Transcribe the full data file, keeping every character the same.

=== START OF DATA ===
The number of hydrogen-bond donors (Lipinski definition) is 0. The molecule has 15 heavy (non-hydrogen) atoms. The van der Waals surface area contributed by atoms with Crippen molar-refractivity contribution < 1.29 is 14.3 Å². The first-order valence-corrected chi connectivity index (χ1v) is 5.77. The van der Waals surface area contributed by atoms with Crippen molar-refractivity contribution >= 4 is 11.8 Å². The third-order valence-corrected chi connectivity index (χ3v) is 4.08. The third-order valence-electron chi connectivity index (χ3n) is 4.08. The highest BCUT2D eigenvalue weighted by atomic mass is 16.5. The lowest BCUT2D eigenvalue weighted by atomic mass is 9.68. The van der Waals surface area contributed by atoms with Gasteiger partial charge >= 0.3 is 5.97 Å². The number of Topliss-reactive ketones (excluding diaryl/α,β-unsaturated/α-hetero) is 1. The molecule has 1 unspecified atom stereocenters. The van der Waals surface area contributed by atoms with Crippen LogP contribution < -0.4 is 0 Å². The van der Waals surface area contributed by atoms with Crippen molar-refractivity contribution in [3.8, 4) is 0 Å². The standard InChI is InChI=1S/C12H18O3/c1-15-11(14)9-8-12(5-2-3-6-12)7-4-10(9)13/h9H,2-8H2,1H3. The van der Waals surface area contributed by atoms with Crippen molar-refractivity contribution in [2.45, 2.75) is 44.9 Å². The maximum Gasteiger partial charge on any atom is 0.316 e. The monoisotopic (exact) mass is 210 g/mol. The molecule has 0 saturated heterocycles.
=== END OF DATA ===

The number of hydrogen-bond donors (Lipinski definition) is 0. The molecule has 15 heavy (non-hydrogen) atoms. The van der Waals surface area contributed by atoms with Crippen molar-refractivity contribution < 1.29 is 14.3 Å². The first-order valence-corrected chi connectivity index (χ1v) is 5.77. The van der Waals surface area contributed by atoms with Crippen molar-refractivity contribution >= 4 is 11.8 Å². The third-order valence-corrected chi connectivity index (χ3v) is 4.08. The third-order valence-electron chi connectivity index (χ3n) is 4.08. The highest BCUT2D eigenvalue weighted by atomic mass is 16.5. The lowest BCUT2D eigenvalue weighted by atomic mass is 9.68. The van der Waals surface area contributed by atoms with Gasteiger partial charge >= 0.3 is 5.97 Å². The number of Topliss-reactive ketones (excluding diaryl/α,β-unsaturated/α-hetero) is 1. The molecule has 1 unspecified atom stereocenters. The van der Waals surface area contributed by atoms with Crippen LogP contribution < -0.4 is 0 Å². The van der Waals surface area contributed by atoms with Crippen molar-refractivity contribution in [3.8, 4) is 0 Å². The standard InChI is InChI=1S/C12H18O3/c1-15-11(14)9-8-12(5-2-3-6-12)7-4-10(9)13/h9H,2-8H2,1H3. The van der Waals surface area contributed by atoms with Crippen molar-refractivity contribution in [2.45, 2.75) is 44.9 Å². The maximum Gasteiger partial charge on any atom is 0.316 e. The monoisotopic (exact) mass is 210 g/mol. The molecule has 0 saturated heterocycles.